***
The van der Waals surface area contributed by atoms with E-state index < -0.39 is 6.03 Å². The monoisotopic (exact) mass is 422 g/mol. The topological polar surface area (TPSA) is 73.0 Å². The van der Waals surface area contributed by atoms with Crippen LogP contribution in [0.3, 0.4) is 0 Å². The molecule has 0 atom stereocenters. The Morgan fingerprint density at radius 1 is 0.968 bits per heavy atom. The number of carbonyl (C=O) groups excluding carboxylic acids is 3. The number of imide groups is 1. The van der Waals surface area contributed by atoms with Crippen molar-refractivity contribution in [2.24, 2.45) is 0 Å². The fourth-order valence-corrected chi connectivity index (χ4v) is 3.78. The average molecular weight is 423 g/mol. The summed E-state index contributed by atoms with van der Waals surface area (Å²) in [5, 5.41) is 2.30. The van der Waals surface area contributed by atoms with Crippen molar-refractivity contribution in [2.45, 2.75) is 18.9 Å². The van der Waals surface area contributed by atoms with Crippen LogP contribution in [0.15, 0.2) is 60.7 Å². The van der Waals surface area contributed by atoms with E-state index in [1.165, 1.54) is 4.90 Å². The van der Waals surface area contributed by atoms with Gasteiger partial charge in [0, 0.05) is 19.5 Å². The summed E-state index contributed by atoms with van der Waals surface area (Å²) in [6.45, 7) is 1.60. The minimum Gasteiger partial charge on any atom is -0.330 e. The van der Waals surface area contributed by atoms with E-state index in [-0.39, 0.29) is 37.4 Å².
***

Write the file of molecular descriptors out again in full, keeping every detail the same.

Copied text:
The van der Waals surface area contributed by atoms with E-state index < -0.39 is 6.03 Å². The monoisotopic (exact) mass is 422 g/mol. The topological polar surface area (TPSA) is 73.0 Å². The van der Waals surface area contributed by atoms with Crippen LogP contribution in [0.3, 0.4) is 0 Å². The molecule has 0 atom stereocenters. The Morgan fingerprint density at radius 1 is 0.968 bits per heavy atom. The number of carbonyl (C=O) groups excluding carboxylic acids is 3. The number of imide groups is 1. The van der Waals surface area contributed by atoms with Crippen molar-refractivity contribution in [2.24, 2.45) is 0 Å². The fourth-order valence-corrected chi connectivity index (χ4v) is 3.78. The average molecular weight is 423 g/mol. The summed E-state index contributed by atoms with van der Waals surface area (Å²) in [5, 5.41) is 2.30. The van der Waals surface area contributed by atoms with Crippen molar-refractivity contribution in [2.45, 2.75) is 18.9 Å². The van der Waals surface area contributed by atoms with Crippen LogP contribution in [0.15, 0.2) is 60.7 Å². The van der Waals surface area contributed by atoms with E-state index in [1.165, 1.54) is 4.90 Å². The van der Waals surface area contributed by atoms with Gasteiger partial charge in [0, 0.05) is 19.5 Å². The summed E-state index contributed by atoms with van der Waals surface area (Å²) in [6.45, 7) is 1.60. The minimum Gasteiger partial charge on any atom is -0.330 e. The van der Waals surface area contributed by atoms with E-state index in [-0.39, 0.29) is 37.4 Å².